Some lessons in wildfire prevention, as demonstrated on a Calderdale moor
In June 2010, a wildfire started by a group of youngsters with a campfire took out all of the heather on a piece of moorland near Heptonstall, which lies just to the south of this reservoir shown on the diagram below.
Keepers and firemen eventually got on top of this wildfire. However it was a severe fire, due to a lack of fire breaks and the fact that the canopy consisted of a high fuel load of old, woody heather. But even dark clouds such as this can have a silver lining as fortunately, lessons were learned from this wildfire. Ever since this fire happened, and due to its severity, the land managers and keepers have been allowed to conduct responsible heather burning. When and only when the heather had recovered enough, land managers and keepers were allowed to conduct small cool burn fires, using both cutting and burning to create a mosaic of different heather stands. The managed moorland recovered, with rewetting and gulley blocking used as well, to enable the ground to hold as much water as possible.
In May of this year, another wildfire took out 35 acres of moorland. It damaged nests of waders, grouse and other ground-nesting birds, but it was manageable. Keepers, farmers and the fireservice worked together and were able to contain the fire. Some of the main reasons why this fire was controllable were because the fuel load had been reduced and through the responsible creation of fire breaks, on land managed mainly for the benefit of grouse.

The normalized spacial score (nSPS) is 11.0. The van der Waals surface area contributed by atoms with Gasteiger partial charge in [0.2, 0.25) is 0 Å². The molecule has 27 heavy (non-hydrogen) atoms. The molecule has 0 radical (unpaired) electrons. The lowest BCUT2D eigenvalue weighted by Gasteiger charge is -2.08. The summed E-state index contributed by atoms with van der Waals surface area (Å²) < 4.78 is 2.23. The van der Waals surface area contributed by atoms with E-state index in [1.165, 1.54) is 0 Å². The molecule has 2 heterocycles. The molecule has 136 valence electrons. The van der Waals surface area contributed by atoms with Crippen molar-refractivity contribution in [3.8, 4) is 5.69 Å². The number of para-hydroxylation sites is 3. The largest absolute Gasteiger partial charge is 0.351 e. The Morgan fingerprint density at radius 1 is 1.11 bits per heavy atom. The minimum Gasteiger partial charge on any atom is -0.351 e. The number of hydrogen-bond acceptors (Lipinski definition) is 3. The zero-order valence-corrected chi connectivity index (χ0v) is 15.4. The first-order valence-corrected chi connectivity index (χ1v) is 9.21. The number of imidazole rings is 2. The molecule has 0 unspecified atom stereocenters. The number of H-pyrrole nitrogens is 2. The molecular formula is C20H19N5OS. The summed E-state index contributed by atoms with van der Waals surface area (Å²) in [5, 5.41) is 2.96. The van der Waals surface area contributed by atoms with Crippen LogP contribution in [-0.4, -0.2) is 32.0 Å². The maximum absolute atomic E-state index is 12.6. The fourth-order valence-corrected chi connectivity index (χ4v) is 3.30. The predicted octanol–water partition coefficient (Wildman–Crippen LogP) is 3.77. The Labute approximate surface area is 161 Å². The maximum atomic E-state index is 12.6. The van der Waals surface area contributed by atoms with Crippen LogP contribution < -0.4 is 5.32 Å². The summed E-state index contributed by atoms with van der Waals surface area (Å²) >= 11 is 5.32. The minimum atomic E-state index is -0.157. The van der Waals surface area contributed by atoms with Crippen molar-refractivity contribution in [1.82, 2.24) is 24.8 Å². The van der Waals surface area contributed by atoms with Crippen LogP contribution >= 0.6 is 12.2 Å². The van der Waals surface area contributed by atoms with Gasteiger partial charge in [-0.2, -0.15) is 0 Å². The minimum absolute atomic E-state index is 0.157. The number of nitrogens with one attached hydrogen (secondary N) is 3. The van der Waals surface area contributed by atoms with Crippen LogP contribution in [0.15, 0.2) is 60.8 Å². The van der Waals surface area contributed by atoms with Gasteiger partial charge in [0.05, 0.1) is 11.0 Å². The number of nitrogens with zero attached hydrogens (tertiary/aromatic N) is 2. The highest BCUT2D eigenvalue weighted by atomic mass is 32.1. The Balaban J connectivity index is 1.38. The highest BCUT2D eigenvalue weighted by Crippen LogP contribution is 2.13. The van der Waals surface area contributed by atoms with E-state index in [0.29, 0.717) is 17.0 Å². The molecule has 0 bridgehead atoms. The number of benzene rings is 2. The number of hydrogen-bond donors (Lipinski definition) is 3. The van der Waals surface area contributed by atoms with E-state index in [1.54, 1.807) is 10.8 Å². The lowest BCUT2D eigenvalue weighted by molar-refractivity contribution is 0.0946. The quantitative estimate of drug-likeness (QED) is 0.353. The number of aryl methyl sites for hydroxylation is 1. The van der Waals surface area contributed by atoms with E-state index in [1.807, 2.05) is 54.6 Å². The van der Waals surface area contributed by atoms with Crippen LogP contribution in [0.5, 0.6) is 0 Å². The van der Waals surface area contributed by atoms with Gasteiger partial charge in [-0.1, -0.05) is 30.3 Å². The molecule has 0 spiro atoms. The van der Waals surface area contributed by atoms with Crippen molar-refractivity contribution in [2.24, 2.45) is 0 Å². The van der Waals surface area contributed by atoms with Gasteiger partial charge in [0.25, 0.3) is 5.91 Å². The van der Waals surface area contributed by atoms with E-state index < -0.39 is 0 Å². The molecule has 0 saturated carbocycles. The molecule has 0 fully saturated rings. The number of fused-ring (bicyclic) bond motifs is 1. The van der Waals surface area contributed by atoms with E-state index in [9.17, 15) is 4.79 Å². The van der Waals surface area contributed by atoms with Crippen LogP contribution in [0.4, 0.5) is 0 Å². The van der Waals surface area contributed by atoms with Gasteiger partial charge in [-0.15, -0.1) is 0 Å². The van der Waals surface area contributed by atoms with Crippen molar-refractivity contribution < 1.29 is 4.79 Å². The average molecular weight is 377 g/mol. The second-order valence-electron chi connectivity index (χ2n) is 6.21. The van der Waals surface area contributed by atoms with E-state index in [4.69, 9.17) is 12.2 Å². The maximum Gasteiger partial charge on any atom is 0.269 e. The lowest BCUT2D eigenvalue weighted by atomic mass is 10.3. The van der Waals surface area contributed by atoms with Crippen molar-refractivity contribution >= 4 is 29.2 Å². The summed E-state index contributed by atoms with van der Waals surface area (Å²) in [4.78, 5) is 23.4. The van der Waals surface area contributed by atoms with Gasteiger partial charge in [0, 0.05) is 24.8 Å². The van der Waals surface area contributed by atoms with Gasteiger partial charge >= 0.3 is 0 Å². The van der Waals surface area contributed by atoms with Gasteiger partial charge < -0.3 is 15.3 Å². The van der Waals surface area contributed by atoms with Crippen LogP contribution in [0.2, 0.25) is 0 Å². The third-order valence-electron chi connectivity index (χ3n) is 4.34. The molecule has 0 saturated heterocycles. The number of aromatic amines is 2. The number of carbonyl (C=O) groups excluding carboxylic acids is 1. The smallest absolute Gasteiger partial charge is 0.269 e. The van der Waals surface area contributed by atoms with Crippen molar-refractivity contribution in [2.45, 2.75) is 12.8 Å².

The map above shows the recent Calderdale wildfire alongside recent cutting and burning conducted in the last recent years. It also demonstrates how the fire was got under control using fire breaks created through cutting and burning. The message from the gamekeepers on the ground in this hugely vulnerable area of the uplands? Rewild these moorland areas at your peril; this very landscape management saves the peat from destruction by large and dangerously hot wildfires.